Publicly reporting on and criticizing a country’s efforts has thus shown to have positive effects on governments’ behaviour and make them step-up their anti-trafficking efforts. Besides this indirect mechanism, the Palermo Trafficking Protocol motivates international cooperation: if country reports continuously show bad results, ad hoc working groups could be installed bringing together experts to formulate more concrete policy recommendations. For instance, in 2014, the Bali Process Ad Hoc Group (AHG) was established to combat human trafficking in the most affected countries in the Asia Pacific region. The AHG promotes ministerial cooperation among its member countries (Thailand, the Philippines, and Vietnam, among others) and is supported by the International Organization for Migration (IOM), the UN Refugee Agency (UNHCR) and the UNODC. These working mechanisms show that although the East and Southeast Asian countries follow different timelines in implementing measures to combat human trafficking and although there are still considerable shortcomings in enforcing them, abolishing slavery and illicit trafficking has become an accepted norm in the region.
Regional efforts to managing immigration in East Asia
The most common tool for governments to control immigration is through designing and enforcing differentiated regulatory systems towards immigrant classification. Diverse criteria are set up to determine who is a low or high-skilled immigrant or ‘talent’, who is a student, a tourist or a refugee. Naturalization remains mostly closed (and is often ethnically informed) by citizenship regimes that deny immigrants access to the political community of their host society. Moreover, all East Asian immigration regimes build on employer-based systems, making ‘employability’ the major precondition for legal (temporary) immigration.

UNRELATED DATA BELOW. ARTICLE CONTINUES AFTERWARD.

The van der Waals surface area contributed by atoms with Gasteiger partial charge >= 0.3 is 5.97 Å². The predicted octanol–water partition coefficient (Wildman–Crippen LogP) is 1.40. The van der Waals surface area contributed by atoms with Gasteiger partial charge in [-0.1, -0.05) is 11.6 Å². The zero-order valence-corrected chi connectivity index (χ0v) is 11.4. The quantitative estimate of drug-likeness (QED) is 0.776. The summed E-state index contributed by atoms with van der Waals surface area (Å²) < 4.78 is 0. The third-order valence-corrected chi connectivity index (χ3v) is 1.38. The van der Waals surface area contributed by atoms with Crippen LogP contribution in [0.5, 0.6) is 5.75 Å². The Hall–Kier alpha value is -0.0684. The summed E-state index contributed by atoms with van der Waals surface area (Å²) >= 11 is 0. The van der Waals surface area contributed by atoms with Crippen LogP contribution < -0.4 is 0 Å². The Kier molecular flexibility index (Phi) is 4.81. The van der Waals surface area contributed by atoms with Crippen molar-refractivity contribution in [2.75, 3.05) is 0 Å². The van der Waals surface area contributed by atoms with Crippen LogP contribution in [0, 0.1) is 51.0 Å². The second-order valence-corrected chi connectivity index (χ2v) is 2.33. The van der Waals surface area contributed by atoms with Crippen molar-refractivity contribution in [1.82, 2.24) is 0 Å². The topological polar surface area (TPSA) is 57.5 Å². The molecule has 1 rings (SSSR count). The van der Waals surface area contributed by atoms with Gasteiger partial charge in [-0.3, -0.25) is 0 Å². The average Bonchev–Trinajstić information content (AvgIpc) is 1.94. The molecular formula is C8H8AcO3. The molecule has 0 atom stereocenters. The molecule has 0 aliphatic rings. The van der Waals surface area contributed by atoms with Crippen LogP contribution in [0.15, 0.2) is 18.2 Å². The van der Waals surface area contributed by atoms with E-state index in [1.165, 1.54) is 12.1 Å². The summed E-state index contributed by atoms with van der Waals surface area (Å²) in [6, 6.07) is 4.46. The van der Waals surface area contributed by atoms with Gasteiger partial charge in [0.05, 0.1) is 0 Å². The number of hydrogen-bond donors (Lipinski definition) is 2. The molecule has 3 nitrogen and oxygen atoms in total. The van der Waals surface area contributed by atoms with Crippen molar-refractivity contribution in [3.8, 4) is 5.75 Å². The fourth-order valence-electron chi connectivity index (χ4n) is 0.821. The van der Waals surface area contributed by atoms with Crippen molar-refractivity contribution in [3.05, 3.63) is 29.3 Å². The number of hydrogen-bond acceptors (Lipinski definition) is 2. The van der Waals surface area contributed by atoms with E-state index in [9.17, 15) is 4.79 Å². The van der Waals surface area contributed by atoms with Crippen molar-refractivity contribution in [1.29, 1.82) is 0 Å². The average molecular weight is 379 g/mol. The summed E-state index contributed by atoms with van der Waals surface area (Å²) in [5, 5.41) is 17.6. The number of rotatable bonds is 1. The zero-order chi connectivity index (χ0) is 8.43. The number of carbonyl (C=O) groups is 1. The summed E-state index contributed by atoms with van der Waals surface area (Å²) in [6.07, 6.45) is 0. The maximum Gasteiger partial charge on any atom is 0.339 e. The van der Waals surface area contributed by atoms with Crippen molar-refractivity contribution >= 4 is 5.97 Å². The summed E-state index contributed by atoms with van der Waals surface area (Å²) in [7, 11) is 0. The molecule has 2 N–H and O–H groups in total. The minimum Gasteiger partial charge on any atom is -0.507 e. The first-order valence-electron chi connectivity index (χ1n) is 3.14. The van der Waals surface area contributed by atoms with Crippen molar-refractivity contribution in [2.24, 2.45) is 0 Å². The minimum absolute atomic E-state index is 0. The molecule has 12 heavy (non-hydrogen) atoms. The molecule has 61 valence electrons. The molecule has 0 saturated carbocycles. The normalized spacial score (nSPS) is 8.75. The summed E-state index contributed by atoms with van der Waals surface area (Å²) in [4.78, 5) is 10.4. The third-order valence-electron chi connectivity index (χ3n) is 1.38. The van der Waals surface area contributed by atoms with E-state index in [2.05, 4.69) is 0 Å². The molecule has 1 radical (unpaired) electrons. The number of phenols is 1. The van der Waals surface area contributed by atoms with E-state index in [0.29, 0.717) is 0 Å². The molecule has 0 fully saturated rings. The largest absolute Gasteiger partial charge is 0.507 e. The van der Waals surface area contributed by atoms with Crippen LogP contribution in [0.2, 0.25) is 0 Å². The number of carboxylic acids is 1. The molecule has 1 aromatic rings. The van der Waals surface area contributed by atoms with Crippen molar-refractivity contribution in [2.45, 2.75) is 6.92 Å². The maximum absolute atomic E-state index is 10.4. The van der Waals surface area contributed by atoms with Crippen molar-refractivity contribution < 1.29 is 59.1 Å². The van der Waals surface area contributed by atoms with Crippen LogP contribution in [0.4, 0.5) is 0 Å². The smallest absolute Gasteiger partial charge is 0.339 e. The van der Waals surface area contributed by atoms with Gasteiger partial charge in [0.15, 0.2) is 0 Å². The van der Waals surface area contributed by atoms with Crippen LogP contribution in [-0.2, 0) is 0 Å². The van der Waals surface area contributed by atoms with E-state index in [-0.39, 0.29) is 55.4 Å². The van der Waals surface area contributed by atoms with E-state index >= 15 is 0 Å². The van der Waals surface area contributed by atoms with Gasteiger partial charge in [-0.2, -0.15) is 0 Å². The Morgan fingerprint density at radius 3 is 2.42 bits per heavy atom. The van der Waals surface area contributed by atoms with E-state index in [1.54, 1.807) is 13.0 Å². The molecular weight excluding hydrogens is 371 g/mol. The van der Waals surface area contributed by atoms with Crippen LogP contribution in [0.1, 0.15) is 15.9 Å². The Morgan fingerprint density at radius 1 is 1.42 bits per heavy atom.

The concept of refugees is notoriously flexible. Among our cases, only Japan and South Korea comply with international norms on refugees and asylum-seekers. Although due to different reasons, Taiwan and China practice rather ad-hoc refugee policies, whereas Hong Kong, while at first sight complying with the UNHCR regime to protect asylum-seekers, has arguably the most restrictive refugee regime in the region. Taiwan, although not a member of the UNHCR, accepts political refugees; not as a matter of (constitutional) principle but in an ad hoc, case-by-case fashion. China rarely does so. Although the Chinese government acceded to the 1951 Convention Relating to the Status of Refugees and its 1967 Protocol, it violates the principle of non-refoulement enshrined in those documents by sending back North Korean defectors who are labelled as economic migrants. The principle, which has become customary law, suggests that states that receive asylum seekers should not expel or return them against their will to a territory where they face threats to their life or freedom. The Chinese government works around this claim by privileging a preceding bilateral agreement with North Korea that requires the government to send back North Korean defectors, and not give them the status of asylum seeker. Similarly, the Chinese government classifies Myanmar refugees as ‘border residents’, thus expediting their return across the border. Hong Kong, for its part, hardly grants political asylum to any refugee and keeps asylum-seekers in a state of limbo until they are transferred to a third country that is willing to accept them.